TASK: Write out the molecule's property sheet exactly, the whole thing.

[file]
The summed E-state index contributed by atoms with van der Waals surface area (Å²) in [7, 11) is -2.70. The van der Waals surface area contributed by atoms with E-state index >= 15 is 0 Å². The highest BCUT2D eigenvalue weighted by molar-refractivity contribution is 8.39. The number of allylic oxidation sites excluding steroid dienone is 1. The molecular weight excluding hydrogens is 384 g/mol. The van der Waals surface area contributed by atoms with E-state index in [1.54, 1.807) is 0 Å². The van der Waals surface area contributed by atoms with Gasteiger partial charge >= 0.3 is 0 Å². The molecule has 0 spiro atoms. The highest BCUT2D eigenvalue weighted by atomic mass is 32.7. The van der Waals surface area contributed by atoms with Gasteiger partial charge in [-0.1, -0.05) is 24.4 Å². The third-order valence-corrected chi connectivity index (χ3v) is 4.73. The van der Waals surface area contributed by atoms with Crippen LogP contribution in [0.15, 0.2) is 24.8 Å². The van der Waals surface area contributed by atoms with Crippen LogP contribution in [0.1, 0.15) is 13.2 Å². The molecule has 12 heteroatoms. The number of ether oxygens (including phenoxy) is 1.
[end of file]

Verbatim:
The summed E-state index contributed by atoms with van der Waals surface area (Å²) in [7, 11) is -2.70. The van der Waals surface area contributed by atoms with E-state index >= 15 is 0 Å². The highest BCUT2D eigenvalue weighted by molar-refractivity contribution is 8.39. The number of allylic oxidation sites excluding steroid dienone is 1. The molecular weight excluding hydrogens is 384 g/mol. The van der Waals surface area contributed by atoms with E-state index in [1.54, 1.807) is 0 Å². The van der Waals surface area contributed by atoms with Gasteiger partial charge >= 0.3 is 0 Å². The molecule has 0 spiro atoms. The highest BCUT2D eigenvalue weighted by atomic mass is 32.7. The van der Waals surface area contributed by atoms with Gasteiger partial charge in [-0.1, -0.05) is 24.4 Å². The third-order valence-corrected chi connectivity index (χ3v) is 4.73. The van der Waals surface area contributed by atoms with Crippen LogP contribution in [0.15, 0.2) is 24.8 Å². The van der Waals surface area contributed by atoms with Crippen LogP contribution in [0.1, 0.15) is 13.2 Å². The molecule has 12 heteroatoms. The number of ether oxygens (including phenoxy) is 1.